This Article addresses the appropriateness of elaborate tax rules, that is, rules that are long, detailed, specific, and interconnected, by reference to the debate among jurisprudential scholars concerning the determinacy of law. It gives special attention to the works of Professors Anthony D'Amato, Kent Greenawalt, Ken Kress, and Frederick Schauer by placing their ideas concerning legal indeterminacy into the context of tax law. Professor D'Amato asserts that law is entirely indeterminate. Professor Greenawalt believes that "many legal questions have determinate answers." Professor Kress believes that "the indeterminacy of the law is no more than moderate." Professor Schauer argues that highly determinate rule systems are possible.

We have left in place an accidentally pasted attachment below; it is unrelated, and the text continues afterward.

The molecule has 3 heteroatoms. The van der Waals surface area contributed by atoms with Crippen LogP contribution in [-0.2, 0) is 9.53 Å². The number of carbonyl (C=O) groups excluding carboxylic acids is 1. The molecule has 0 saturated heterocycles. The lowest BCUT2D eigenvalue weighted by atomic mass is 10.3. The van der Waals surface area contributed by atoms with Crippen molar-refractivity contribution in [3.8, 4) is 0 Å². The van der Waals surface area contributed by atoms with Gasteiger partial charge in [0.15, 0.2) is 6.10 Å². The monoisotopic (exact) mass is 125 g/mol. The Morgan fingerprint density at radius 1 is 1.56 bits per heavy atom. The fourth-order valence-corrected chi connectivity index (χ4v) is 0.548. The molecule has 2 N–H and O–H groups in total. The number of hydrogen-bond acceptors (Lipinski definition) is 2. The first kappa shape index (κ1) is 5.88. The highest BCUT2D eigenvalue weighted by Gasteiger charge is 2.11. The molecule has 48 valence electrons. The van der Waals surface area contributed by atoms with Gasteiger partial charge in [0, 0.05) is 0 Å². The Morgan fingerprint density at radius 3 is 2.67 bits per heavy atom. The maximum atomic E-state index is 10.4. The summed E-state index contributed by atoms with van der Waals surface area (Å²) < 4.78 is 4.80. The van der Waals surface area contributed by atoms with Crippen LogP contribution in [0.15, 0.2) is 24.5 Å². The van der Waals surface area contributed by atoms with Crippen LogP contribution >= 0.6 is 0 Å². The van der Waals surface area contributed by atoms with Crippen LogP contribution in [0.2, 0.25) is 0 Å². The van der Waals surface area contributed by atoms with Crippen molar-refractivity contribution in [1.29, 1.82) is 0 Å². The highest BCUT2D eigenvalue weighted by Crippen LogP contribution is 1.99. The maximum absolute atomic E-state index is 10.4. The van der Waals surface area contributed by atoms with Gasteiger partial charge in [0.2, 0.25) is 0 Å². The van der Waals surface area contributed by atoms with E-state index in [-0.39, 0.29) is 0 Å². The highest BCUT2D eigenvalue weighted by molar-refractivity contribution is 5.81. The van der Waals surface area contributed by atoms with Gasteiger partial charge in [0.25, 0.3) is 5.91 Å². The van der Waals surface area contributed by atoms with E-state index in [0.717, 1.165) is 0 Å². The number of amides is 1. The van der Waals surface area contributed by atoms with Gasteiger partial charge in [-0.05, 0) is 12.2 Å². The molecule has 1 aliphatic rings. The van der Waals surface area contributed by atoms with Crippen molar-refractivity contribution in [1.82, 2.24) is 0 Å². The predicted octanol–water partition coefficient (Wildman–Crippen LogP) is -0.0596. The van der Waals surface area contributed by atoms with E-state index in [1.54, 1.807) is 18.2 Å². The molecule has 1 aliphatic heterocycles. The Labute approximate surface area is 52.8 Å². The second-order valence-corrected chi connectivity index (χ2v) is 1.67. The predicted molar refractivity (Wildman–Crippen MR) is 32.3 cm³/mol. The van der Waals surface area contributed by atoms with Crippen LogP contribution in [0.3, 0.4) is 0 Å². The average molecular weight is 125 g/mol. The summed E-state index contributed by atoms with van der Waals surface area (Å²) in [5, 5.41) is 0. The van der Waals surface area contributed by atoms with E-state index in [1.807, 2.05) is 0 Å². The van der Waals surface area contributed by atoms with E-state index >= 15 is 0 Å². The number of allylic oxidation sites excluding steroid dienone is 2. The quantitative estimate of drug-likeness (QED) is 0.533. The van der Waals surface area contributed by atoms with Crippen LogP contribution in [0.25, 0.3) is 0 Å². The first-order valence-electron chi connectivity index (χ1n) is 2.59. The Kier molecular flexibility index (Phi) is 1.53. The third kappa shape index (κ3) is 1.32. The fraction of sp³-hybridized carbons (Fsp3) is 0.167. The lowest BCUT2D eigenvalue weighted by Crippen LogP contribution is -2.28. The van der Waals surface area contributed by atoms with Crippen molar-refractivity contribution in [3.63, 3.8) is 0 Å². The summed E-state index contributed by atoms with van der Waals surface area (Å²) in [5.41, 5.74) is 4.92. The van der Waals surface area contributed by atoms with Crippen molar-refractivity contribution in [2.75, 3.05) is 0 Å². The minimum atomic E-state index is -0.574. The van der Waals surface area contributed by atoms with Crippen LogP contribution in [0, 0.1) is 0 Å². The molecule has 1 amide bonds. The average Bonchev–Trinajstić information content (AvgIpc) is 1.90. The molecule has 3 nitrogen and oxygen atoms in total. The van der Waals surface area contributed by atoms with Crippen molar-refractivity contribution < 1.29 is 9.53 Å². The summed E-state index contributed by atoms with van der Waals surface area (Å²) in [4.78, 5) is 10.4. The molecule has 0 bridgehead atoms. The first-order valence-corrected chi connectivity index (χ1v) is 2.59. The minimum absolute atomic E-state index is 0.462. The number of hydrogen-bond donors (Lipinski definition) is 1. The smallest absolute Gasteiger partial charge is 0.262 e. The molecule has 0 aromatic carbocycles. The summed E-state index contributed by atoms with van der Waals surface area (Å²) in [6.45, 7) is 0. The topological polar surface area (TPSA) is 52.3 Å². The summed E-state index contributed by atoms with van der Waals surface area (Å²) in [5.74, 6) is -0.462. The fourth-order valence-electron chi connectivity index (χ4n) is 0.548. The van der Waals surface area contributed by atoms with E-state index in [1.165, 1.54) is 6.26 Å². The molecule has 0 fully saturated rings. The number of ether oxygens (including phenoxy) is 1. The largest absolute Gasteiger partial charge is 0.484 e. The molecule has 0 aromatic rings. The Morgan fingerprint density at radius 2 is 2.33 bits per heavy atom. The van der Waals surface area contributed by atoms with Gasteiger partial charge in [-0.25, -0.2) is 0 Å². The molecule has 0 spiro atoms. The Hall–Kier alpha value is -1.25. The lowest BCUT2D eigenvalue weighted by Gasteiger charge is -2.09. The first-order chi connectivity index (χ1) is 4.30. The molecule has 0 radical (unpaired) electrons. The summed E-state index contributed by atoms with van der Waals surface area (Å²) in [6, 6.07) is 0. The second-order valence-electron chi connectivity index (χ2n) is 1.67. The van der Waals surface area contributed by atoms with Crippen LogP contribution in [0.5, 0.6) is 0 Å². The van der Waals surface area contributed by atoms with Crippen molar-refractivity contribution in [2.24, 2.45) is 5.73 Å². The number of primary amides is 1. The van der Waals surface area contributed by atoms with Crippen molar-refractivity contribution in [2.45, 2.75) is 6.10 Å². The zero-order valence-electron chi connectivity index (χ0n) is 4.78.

John A. Miller,
Indeterminancy, Complexity, and Fairness: Justifying Rule Simplication in the Law of Taxation,
68 Wash. L. Rev.
Available at: https://digitalcommons.law.uw.edu/wlr/vol68/iss1/2